Disney, NFL in Talks That Could Give League ESPN Stake, Put NFL Media Under Disney

One of the greatest plays in sports isn’t taking place on any athletic field.

Walt Disney Co. and the National Football League are said to be in earnest talks, according to two people familiar with the matter, that could have the league take a stake in ESPN while putting its NFL Media unit, which the sports body has been trying to monetize in better fashion, under the media company’s control. Such a move would further align Disney with the NFL, making it difficult for the company to lose valuable sports rights to show top-rated football games, and could put such NFL assets as the NFL Network and RedZone under Disney’s aegis.

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Disney and the NFL declined to comment on the talks, which were reported previously by The New York Post and The Atlantic. Disney has been seeking partners for ESPN as it faces declines in one of its primary economic engines — affiliate revenue from cable distribution. Among the parties the media giant has turned to are sports leagues, which have a vested interest in ESPN’s success, as it broadcasts top games from multiple bodies.

Such a transaction is not guaranteed to reach fruition, and one of the people familiar with the talks suggested it would have to be approved by the NFL owners at a regularly scheduled meeting slated to take place in mid Spring.

But a consummated deal might have significant ramifications for an array of sports entities. It could add the stand-alone NFL outlet NFL Network to ESPN’s array of sports content and might send NFL RedZone, a so-called “whiparound” cable offering that shows clips from across NFL games on Sundays to a venue such as ESPN+, a move that might turbocharge the streaming hub and reduce ESPN’s reliance on other rights that have helped buoy the outlet, such as the UFC.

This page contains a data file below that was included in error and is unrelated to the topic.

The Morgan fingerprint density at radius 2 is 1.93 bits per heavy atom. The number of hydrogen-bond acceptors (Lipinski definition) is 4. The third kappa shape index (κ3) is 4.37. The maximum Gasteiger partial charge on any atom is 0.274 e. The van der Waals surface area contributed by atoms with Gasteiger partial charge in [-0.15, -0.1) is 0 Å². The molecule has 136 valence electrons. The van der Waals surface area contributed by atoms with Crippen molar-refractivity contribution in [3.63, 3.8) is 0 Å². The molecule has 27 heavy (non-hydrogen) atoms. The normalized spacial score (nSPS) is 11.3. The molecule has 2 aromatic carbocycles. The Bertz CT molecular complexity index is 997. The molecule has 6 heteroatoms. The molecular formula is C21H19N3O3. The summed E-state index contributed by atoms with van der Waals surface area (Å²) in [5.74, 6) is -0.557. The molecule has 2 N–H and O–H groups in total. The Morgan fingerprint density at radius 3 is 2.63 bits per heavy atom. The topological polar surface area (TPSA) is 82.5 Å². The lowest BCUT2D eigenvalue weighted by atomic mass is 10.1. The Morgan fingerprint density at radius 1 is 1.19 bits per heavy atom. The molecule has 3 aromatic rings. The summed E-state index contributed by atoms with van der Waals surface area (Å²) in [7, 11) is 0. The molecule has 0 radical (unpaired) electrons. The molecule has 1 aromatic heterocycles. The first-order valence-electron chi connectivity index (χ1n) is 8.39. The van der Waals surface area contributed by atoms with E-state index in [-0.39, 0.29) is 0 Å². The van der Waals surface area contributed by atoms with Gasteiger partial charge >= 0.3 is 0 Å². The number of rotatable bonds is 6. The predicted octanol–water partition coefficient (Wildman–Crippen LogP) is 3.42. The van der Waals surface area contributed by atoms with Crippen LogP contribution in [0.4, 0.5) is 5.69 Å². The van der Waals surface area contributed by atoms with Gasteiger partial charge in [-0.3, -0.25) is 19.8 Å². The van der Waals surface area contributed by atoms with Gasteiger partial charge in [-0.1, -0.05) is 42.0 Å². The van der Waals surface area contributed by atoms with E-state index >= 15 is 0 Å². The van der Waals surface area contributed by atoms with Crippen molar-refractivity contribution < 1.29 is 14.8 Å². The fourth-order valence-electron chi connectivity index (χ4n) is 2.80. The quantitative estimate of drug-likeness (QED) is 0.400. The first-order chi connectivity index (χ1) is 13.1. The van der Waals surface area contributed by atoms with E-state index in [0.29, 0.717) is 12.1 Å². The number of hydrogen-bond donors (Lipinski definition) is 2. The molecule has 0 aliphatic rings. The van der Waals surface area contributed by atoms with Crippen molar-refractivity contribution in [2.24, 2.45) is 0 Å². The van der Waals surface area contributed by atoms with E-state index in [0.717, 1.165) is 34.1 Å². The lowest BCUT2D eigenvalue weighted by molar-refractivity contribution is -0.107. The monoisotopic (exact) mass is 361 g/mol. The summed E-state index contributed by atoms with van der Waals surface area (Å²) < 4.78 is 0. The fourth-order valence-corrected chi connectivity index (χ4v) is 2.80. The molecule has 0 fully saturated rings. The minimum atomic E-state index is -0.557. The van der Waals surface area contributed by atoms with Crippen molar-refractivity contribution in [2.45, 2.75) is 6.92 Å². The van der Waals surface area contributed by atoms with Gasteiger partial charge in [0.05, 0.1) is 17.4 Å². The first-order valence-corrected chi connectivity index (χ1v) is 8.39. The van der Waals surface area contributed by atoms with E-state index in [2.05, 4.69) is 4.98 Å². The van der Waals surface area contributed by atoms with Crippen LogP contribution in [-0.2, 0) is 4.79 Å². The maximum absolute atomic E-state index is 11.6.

The talks come after Disney and ESPN have worked to improve their standing among NFL executives. The company has worked to simulcast some of its “Monday Night Football” games on ABC, expanding the audience for the contests, and lured Troy Aikman and Joe Buck from Fox Sports to serve as “MNF” announcers. ESPN also developed a popular new “ManningCast” on ESPN2 that has football siblings Peyton and Eli Manning holding looser discussions about the “MNF” games over a simulcast feed. The NFL recently granted Disney rights to broadcast nearly an entire season of “MNF” games on ESPN and ABC to help the company as it worked through two severe Hollywood strikes that have now ended, but starved big media companies of fresh content and programming.

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